Written by Chris Russell
29th December, 2021
Companies Plan Biggest Salary Increase In Years
Beset by rising inflation and hiring difficulty, companies are poised to give workers the largest salary increase in 14 years.
The Conference Board is projecting an average salary increase of 3.9% for 2022, the largest since a similar hike in 2008. “Faster growth in wages for new hires and accelerating inflation are the main causes of the jump in salary increase budgets in recent months,” said Gad Levanon, the Conference Board’s vice president for labor markets, in an announcing the results this month.
The forecast comes from a survey last month of 240 compensation executives at the nation’s largest companies. They were asked what they were budgeting and what they were projecting for salary increases in the coming year. Six months ago, they reported planning for a 3% average rise. But as the labor shortage continued to worsen, businesses were forced to boost new hire pay to attract workers.
The most recent data from the U.S. Bureau of Labor Statistics shows job openings went from a seasonally adjusted 6.4 million in January to 10.1 million in October. In the two decades the Bureau has tracked job openings, only the 10.7 million openings recorded in July was higher. At the same time, unemployment has plunged from a pandemic high of 14.2% in April 2020 to 4.0% in November.
Salary Increases To Remain at High Levels
Saying “It is likely that severe labor shortages will continue through 2022,” Levanon anticipates that, “Overall wage growth is likely to remain well above four percent. Wages for new hires, and workers in blue-collar and manual services jobs will grow faster than average.”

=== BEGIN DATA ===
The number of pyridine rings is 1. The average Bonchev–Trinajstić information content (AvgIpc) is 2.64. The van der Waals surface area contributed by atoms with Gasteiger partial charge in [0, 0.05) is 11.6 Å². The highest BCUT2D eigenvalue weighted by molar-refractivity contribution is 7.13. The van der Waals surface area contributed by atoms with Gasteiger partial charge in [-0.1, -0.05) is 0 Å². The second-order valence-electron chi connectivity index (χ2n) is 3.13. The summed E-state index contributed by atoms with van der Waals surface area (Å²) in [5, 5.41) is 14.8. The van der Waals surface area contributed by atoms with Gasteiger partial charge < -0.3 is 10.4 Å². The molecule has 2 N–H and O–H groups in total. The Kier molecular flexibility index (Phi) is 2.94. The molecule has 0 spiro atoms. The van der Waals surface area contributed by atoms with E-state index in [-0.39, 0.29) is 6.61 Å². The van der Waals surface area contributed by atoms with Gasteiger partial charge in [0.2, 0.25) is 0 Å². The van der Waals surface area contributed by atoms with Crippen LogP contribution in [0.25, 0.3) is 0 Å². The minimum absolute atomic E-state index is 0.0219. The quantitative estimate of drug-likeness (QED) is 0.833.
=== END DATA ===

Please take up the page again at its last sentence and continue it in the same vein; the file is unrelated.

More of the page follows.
In addition, with no sign of a slowdown in inflation, Levanon predicts cost-of-living adjustments will increase.
“In this environment, the upward momentum for salary increase budgets is likely to continue into early 2022.”
Mercer, a global human resources consulting firm, estimates a more modest salary increase of 3.5%. Like the Conference Board, Mercer, too, upped its estimate from an August survey when the salary increase came in at 3.3%.
Even that forecast, the result of surveying some 950 employers in October, may turn out to be low, Mercer suggests. “The reality is that these numbers may still change, particularly with the economic uncertainty surrounding Omicron.”
“Pressures have continued to mount over the past several months with both inflation and quit rates being at 20-year highs. This has resulted in many employers taking a harder look at compensation plans for 2022.”
Bonuses and Merit Pay Increases to Remain
And, in fact, Mercer found that the percentage of employers increasing their merit pay budgets by 3.5% or more doubled since August, going from 13% to 27%. The percentage of employers increasing their bonus payouts by 10% or more is 24% higher than in 2020.
With the labor shortage and rising inflation, Mercer says “employee expectations are still running high… the tough reality is, at the moment, most employees would likely have no trouble finding a new role – and likely command a premium for job switching.”
To limit attrition and be competitive when recruiting workers, Mercer advises employers to:
- Prioritize their hourly workforce – “Our research has shown that this is the segment of the workforce driving the continued attrition in the workforce — and wages are moving fast.”
- Address gaps in merit pay – “Organizations should ensure that their merit budgets are sufficient enough to close gaps in competitiveness — and also ensure that the budget is distributed where it’s most needed.”
- More than pay – “While pay matters, a lot, in many cases it’s when the broader employee experience falls short that employees will start to shop their options.”
One other survey, this one from Empsight International, found the average salary increase to be 3.7% with half of the responding companies budgeding more than 3.5% and half less.
2022 Salary Predictions
Emspight forecast merit pay increases to average 3.25%. Here, half of the 122 responding companies budgeted less than 3% and half budgeting more.
Commenting on 2022 salary increases, Angelo Kostopoulos, CEO of the business data and survey development firm Akron Inc., told The Washington Post, “Companies now see inflation as something they’re going to have to deal with for the next several years. If you combine that with the Great Resignation, plus a heavy focus on technology and related skills, I think that’s where a lot of your overall budget planning increases are coming from.”
Contributions by John Zappe